Early fireplaces had to be huge, to accommodate cooking utensils and because they were the only source of light and heat. For practical purposes, they were located in the center of the room, but improvements in chimney design eventually enabled the fireplace to be placed on an outside wall. In turn, this facilitated the advent of the mantle and decorative surround.
By the 1700s, many homes had multiple smaller fireplaces to provide heat for individual rooms. And as the century progressed, homeowners who could afford more decoration were installing hand-crafted wooden mantles or facing their fireplace with imported ceramic tiles. Mantels became works of art featuring decorative corners, columns and moldings, often designed and carved by noted carpenters and sculptors,.
In the 19th century, it also became fashionable to hang a framed portrait of some important family member over the mantel, because the fireplace was considered a place of honor.
Pre-Civil War Fireplace Mantels
Thomas Jefferson – president, architect and wealthy landowner – designed Monticello with eight fireplaces. The mantels were constructed of wood, with handsome but not particularly ornate detailing. 1
Throughout the antebellum south, plantation and in-town mansions featured similar fireplace mantel designs. The mantel in this 1849 mansion used as a Confederate headquarters reflects the home’s Greek Revival architecture.
Mantels of the Gilded Age
Following the Civil War, the American north enjoyed tremendous growth. And the industrialists whose names are now legendary -- Rockefeller, Vanderbilt, Carnegie, Astor – became extremely wealthy.
They began building grand mansions with dozens -- even hundreds -- of rooms featuring fireplaces that were often enormous, in keeping with the majestic scale of the homes themselves. Mantels were elaborate surrounds, sometimes extending all the way to the ceiling and usually featuring intricately hand-carved marble and other types of imported stone.
In 1873, Mark Twain and Charles Dudley Warner published a novel called The Gilded Age: A Tale of Today, a scathing satire juxtaposing the ostentatious wealth of the industrial elite against the tremendous poverty and other social problems of the day, and the name stuck.
As the 19th century drew to a close, the wealthiest families continued to escalate their efforts to out-opulent one another, and fireplace mantels of the rich and famous “robber barons” became iconic emblems of the Gilded Age.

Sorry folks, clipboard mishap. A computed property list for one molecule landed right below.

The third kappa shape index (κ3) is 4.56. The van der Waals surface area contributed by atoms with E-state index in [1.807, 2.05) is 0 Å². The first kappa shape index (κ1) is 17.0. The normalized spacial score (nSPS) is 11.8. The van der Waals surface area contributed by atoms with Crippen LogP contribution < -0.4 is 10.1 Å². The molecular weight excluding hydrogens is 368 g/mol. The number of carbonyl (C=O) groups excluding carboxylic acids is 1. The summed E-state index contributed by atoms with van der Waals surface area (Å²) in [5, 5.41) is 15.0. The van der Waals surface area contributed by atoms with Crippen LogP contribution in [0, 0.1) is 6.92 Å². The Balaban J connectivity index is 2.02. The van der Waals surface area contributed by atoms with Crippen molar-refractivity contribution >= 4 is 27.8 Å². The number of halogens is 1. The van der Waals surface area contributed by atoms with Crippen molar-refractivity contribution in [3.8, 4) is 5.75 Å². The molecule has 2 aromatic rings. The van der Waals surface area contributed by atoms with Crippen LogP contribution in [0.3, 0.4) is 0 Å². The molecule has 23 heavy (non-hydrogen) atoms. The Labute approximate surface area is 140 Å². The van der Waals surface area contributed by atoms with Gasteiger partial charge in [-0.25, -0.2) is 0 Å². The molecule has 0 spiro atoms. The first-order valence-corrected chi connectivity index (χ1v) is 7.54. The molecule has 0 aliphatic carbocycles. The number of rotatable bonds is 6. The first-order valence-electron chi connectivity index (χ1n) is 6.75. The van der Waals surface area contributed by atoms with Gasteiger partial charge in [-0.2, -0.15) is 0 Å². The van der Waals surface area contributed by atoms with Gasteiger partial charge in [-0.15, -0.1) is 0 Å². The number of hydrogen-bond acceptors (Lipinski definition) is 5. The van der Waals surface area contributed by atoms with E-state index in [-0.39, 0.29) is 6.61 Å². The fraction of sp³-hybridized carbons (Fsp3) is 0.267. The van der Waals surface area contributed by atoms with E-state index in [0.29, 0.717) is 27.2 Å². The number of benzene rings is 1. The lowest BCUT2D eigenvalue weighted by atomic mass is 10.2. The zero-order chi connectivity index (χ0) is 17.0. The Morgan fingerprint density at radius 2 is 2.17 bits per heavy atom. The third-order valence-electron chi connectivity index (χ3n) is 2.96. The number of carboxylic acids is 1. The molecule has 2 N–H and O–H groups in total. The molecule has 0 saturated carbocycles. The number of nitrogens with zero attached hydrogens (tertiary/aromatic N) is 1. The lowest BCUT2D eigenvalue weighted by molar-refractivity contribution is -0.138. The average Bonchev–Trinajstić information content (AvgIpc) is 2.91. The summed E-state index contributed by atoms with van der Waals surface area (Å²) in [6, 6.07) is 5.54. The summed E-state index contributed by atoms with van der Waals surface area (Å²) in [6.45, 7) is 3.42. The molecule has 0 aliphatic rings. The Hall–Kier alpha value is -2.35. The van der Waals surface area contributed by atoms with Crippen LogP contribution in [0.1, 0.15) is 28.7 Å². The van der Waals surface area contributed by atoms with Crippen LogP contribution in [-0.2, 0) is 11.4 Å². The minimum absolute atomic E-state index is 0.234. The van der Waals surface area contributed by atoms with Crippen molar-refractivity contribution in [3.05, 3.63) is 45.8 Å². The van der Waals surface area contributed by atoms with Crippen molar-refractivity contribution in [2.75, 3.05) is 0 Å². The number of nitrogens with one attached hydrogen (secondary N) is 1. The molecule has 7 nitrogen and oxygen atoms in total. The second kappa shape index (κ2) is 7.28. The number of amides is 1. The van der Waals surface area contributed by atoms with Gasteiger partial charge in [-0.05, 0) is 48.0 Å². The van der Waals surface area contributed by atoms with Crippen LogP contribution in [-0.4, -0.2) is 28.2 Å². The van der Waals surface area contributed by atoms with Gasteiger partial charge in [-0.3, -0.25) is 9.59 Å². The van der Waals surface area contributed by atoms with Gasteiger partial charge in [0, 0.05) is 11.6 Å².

Considered the penultimate Gilded Age mansion, The Breakers was built by Cornelius Vanderbilt II in Newport, Rhode Island, where many of the most affluent families congregated for a few weeks each summer. It was completed in 1895 at a cost of $12 million (well over $300 million in today’s dollars).
The library’s stone fireplace was imported from the 16th century Chateau d’Arnay le Duc in Burgundy. Its elaborately carved mantelpiece includes an inscription which, translated, says “I laugh at great wealth, and never miss it; nothing but wisdom matters in the end.”
The dining room fireplace mantel and surround are carved gray marble, topped by a hood fashioned from dark gray Cippolino marble. The breakfast room fireplace mantel is made of Paonazetto Italian marble, and the mantel in Cornelius Vanderbilt II’s bedroom is gray and peach Numidian marble. The music room features a mantel of uniquely colored marble with gilt and mirrors. 3
Also completed in 1895, this 250-room mansion was built in Asheville, North Carolina for George Washington Vanderbilt. It has 65 fireplaces. The Banquet Hall fireplace is actually a trio of walk-in fireplaces topped by an intricately carved frieze, which is in turn topped by a sloped hood.
Even the “rustic” lodges built by the wealthy to get away from it all featured massive fireplaces.
Imitating the European Aristocracy
Most Gilded Age architecture and fireplace design was intended to emulate European palaces, the Chateau at Versailles bring the quintessential example. Though the original part of Versailles was constructed prior to the 18th century, each succeeding Louis – and his queen -- added to the palace and often demolished or remodeled existing portions as well. As we know it today, Versailles has 1252 fireplaces.
The Salon d’Hercule was added in 1722 by Louis XV. 7 And not long before the French Revolution, Marie Antoinette ordered a red marble mantel installed in her bedroom, only to have it torn out a few months later. Speculation is that she changed her mind about the mantle because the red marble had originally been installed in Louis XIV’s bathroom.
Whether your taste runs to gilt, mirrors and plenty of marble or something less involved, mantels of the 18th and 19th century can spark ideas for your 21st century fireplace.
June Samuels is a DIY home improvement blogger and an environmentally friendly home heating and cooling design expert at MantelsDirect.com.